Talk:Quadratic programming

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Conversion to LP[edit]

the first section states that if Q = 0, then the problem is an LP. However, the article on LPs defines every element of x being > 0. The QP is not defined in this manner. — Preceding unsigned comment added by (talk) 05:31, 12 October 2011 (UTC)

Only Equality[edit]

The article states: "If there are only equality constraints, then the QP can be solved by a linear system". This can't be right, as you could easily convert inequality constraints to equality. Can somebody explain where this claim comes from? (talk) 13:47, 29 May 2009 (UTC)

I think it should be simple to explain the claim. Following the article, if we have only inequality constraints (and we assume c = 0 for simplicity), then the dual problem is
maximize  -\tfrac{1}{2}\lambda^{T}AQ^{-1}A^{T}\lambda - b^{T}\lambda
subject to \lambda \geqslant 0
Now, suppose we had only equality constraints and no inequality constraints. This only changes the dual problem in the sense that there is now no constraint on \lambda (and, for clarity, we'll use a new variable name for \lambda, for example \nu). So the dual is now the unconstrained problem
maximize  -\tfrac{1}{2}\nu^{T}EQ^{-1}E^{T}\nu - b^{T}\nu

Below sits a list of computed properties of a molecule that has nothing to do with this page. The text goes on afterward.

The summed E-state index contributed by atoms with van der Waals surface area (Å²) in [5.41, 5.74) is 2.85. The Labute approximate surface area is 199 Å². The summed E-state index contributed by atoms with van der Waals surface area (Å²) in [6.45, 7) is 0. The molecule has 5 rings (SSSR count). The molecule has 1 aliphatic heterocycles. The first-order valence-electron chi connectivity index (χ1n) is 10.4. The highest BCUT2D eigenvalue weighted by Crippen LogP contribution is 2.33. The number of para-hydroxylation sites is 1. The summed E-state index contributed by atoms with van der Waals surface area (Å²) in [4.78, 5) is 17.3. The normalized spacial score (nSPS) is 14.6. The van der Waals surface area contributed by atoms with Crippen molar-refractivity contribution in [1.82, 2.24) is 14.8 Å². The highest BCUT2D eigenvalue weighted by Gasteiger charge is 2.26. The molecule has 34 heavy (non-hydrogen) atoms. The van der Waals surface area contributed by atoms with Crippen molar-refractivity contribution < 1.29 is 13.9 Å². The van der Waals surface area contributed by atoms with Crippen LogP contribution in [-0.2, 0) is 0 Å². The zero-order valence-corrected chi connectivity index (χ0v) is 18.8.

Since it is unconstrained, and since it is differentiable, the solution can be found by setting the gradient equal to zero (recall that Q is symmetric):
 0 = - EQ^{-1}E^{T}\nu - b
so the solution is found by solving a linear system.
Now, to address your point that we can convert inequality constraints to equality constraints. This is only partially correct. You're probably thinking of slack variables. If we want to convert the inequalities
 Ax \le b
we can write down the following equivalent statement
 Ax + s = b,\quad s \ge 0
so we have introduced the slack variables  s to eliminate the inequality constraint on x, but at the cost of introducing an inequality constraint on s. So, there's no "easy-way-out". However, the converse is true: we can convert an equality to two inequalities, as shown below
 E x = d
is equivalent to
 E x \le d,\quad -Ex \le -d
Hope that clarifies. Lavaka (talk) 23:31, 18 August 2009 (UTC)

Help please[edit]

This is a very good article if you already know what quadratic programming is. For those of us who had to look it up, this is not particularly helpful.—Preceding unsigned comment added by (talkcontribs) 06:00, October 20, 2006 (UTC)

Two years later, the problem hasn't gone away. A simple practical example is needed! --New Thought (talk) 14:26, 13 November 2008 (UTC)
It would probably be helpful to contrast it with linear programming. But I agree with above comment. —Preceding unsigned comment added by (talkcontribs) 20:14, March 31, 2006 (UTC)
Have added a short comment on the LP case. —Preceding unsigned comment added by (talkcontribs) 11:56, July 7, 2006 (UTC)
Should a section "Applications of Quadratic Programming" be added, e.g. portfolio optimization? —Preceding unsigned comment added by Kem wiki (talkcontribs) 11:34, 24 November 2009 (UTC)